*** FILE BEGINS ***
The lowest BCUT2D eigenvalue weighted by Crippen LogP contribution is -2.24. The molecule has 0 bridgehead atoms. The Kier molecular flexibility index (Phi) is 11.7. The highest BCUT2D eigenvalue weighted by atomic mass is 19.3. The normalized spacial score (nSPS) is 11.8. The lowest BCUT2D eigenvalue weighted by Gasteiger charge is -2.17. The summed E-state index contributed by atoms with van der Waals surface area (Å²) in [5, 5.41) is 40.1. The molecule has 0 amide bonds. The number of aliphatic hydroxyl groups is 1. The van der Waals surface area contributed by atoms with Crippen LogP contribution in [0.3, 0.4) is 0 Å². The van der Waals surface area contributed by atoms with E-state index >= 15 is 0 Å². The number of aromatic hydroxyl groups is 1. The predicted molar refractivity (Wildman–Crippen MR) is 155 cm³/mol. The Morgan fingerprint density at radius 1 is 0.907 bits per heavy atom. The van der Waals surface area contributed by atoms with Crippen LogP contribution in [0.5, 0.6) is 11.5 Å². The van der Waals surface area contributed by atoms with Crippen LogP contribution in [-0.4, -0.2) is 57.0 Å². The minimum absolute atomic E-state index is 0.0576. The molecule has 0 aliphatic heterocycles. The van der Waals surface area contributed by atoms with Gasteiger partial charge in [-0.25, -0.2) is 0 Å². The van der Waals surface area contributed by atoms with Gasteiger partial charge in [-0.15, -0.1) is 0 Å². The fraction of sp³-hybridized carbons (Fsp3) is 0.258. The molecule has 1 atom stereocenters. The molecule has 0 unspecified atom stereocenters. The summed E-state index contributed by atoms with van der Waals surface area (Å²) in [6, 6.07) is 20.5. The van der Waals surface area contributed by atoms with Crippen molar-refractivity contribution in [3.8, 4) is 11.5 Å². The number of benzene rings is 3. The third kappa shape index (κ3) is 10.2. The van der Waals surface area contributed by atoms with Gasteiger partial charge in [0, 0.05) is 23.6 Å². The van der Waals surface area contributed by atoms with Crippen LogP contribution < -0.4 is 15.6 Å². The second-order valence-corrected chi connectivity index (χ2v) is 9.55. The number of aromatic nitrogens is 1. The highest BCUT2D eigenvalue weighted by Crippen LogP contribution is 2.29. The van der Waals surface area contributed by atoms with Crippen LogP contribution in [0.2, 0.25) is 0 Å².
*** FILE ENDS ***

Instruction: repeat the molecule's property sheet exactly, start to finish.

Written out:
The lowest BCUT2D eigenvalue weighted by Crippen LogP contribution is -2.24. The molecule has 0 bridgehead atoms. The Kier molecular flexibility index (Phi) is 11.7. The highest BCUT2D eigenvalue weighted by atomic mass is 19.3. The normalized spacial score (nSPS) is 11.8. The lowest BCUT2D eigenvalue weighted by Gasteiger charge is -2.17. The summed E-state index contributed by atoms with van der Waals surface area (Å²) in [5, 5.41) is 40.1. The molecule has 0 amide bonds. The number of aliphatic hydroxyl groups is 1. The van der Waals surface area contributed by atoms with Crippen LogP contribution in [0.3, 0.4) is 0 Å². The van der Waals surface area contributed by atoms with E-state index >= 15 is 0 Å². The number of aromatic hydroxyl groups is 1. The predicted molar refractivity (Wildman–Crippen MR) is 155 cm³/mol. The Morgan fingerprint density at radius 1 is 0.907 bits per heavy atom. The van der Waals surface area contributed by atoms with Crippen LogP contribution in [0.5, 0.6) is 11.5 Å². The van der Waals surface area contributed by atoms with Crippen LogP contribution in [-0.4, -0.2) is 57.0 Å². The minimum absolute atomic E-state index is 0.0576. The molecule has 0 aliphatic heterocycles. The van der Waals surface area contributed by atoms with Gasteiger partial charge in [-0.25, -0.2) is 0 Å². The van der Waals surface area contributed by atoms with Gasteiger partial charge in [-0.15, -0.1) is 0 Å². The fraction of sp³-hybridized carbons (Fsp3) is 0.258. The molecule has 1 atom stereocenters. The molecule has 0 unspecified atom stereocenters. The summed E-state index contributed by atoms with van der Waals surface area (Å²) in [6, 6.07) is 20.5. The van der Waals surface area contributed by atoms with Crippen molar-refractivity contribution in [3.8, 4) is 11.5 Å². The number of benzene rings is 3. The third kappa shape index (κ3) is 10.2. The van der Waals surface area contributed by atoms with Gasteiger partial charge in [0, 0.05) is 23.6 Å². The van der Waals surface area contributed by atoms with Crippen LogP contribution < -0.4 is 15.6 Å². The second-order valence-corrected chi connectivity index (χ2v) is 9.55. The number of aromatic nitrogens is 1. The highest BCUT2D eigenvalue weighted by Crippen LogP contribution is 2.29. The van der Waals surface area contributed by atoms with Crippen LogP contribution in [0.2, 0.25) is 0 Å².